Templates for Fly Baby Parts

February 2009
Rib Template
Fly Baby rib template by Marco Pinto (Color added)

The photocopier is one of the more ubiquitous items in the modern world, but most folks don't know their dirty little secret:  They distort the images they copy.

For the most part, this distortion consists of a proportionate enlargement or reduction of the item they're copying.  In plain English, the image is slightly bigger or smaller than the original.

This doesn't make much of a difference if you're copying page 293 of  a physics textbook.  It does make a difference if you're making a copy of a template of a Fly Baby part!

Pete included a lot of templates in the plans, but he always included the actual dimensions of the part the template represents.  If you slap a ruler on the template, you may well find that the template dimensions aren't quite right.

This gets worse the larger the part.  The largest part templates in the plans are the ribs...and they can get quite far off.  Here's a picture Tim Roska took of one of the plans' rib templates laid against Marco Pinto's CAD rib template.  I've "colorized" the CAD template equivalent of the plans template.  Note how the plans template is definitely smaller than it is supposed to be.

You should always check the template dimensions prior to cutting out the part.

Several Fly Baby builders have drawn Computer-Aided Design (CAD) templates of key Fly Baby parts, and have passed them to me for use by others.  If you follow the special instructions below, you'll find that these will be a lot more accurate than what is contained in the plans set.  Plus, you won't have to cut up your plans to make parts, since you can print these on your own printer and just run another set if you botch the part.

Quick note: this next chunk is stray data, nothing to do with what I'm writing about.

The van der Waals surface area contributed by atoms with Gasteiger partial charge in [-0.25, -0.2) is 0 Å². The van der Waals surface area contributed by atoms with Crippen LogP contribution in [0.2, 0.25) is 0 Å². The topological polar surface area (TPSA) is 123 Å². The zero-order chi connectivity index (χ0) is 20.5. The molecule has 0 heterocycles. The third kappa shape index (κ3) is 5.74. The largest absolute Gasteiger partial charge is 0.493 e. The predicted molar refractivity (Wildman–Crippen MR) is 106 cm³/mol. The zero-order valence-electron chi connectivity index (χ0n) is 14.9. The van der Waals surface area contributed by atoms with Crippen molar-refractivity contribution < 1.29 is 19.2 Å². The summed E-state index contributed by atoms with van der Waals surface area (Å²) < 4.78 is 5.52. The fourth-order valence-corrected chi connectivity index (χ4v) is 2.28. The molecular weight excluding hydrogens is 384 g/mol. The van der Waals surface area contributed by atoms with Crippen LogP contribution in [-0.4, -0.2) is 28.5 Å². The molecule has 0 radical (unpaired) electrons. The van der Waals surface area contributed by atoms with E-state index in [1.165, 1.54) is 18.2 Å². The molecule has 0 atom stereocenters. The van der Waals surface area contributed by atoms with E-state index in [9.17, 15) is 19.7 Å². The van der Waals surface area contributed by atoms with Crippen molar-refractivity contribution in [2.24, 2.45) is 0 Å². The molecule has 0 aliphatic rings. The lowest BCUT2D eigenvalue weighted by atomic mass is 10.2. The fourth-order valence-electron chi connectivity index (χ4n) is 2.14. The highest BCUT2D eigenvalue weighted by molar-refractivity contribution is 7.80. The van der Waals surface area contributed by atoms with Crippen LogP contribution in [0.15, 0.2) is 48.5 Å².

First off, let me establish a disclaimer, and give you the special instructions needed to use these.


These templates were not drawn by professionals, nor have they been checked and verified to the degree an aviation manufacturer would require.  It is the responsibility of the builder to check the dimensions of the templates prior to making parts from them.  No claim of suitability nor accuracy is made.

Special Instructions

There is a key factor that has to be considered when you print these templates:  Your computer printer may not necessarily print them at the proper size.

printer settingsPrinters usually automatically adjust the size of the printed image to match some internal standard.  If you allow your computer to do this, the template will not be the proper dimensions.

Prior to printing, you need to either bypass this automatic adjustment.  You'll usually find it in the "Page Setup" menu.  You may have to then click the "Printer" button (and probably the "Properities" button) to get to the page that lets you adjust the print size.

The appearance of that page differs between printer brands.  You can see the adjustment page for my Epson printer on the right.  I have clicked the "Reduce/Enlarge Document" button, and set the percentage to 100%.

If I hadn't done that...the printer prints at 97%, EVEN if the "Reduce/Enlarge" control isn't checked.

Once the template prints out, check the dimensions.  If it's too small, you'll have to increase the percentage, and vice-versa.

The setting holds throughout your print session, so if you're printing rib template sections, you shouldn't have to re-set this for each page.  UNLESS you exit, and re-start the program, of course.

Many of these templates require that you print multiple pages and tape the results together.  Index marks are provided to help you align the pages.


The templates are all in Adobe Acrobat (e.g., .PDF) format.  Unless your computer really dates from the stone age, you should have Acrobat Reader already.

Best approach is to RIGHT-click the links, then save the files somewhere on your hard disk.  If you do a normal left-click, it'll probably open inside your web browser.  Don't print it from the web browser!  But you'll probably be given the option to save it to your disk at that point.

Wing Ribs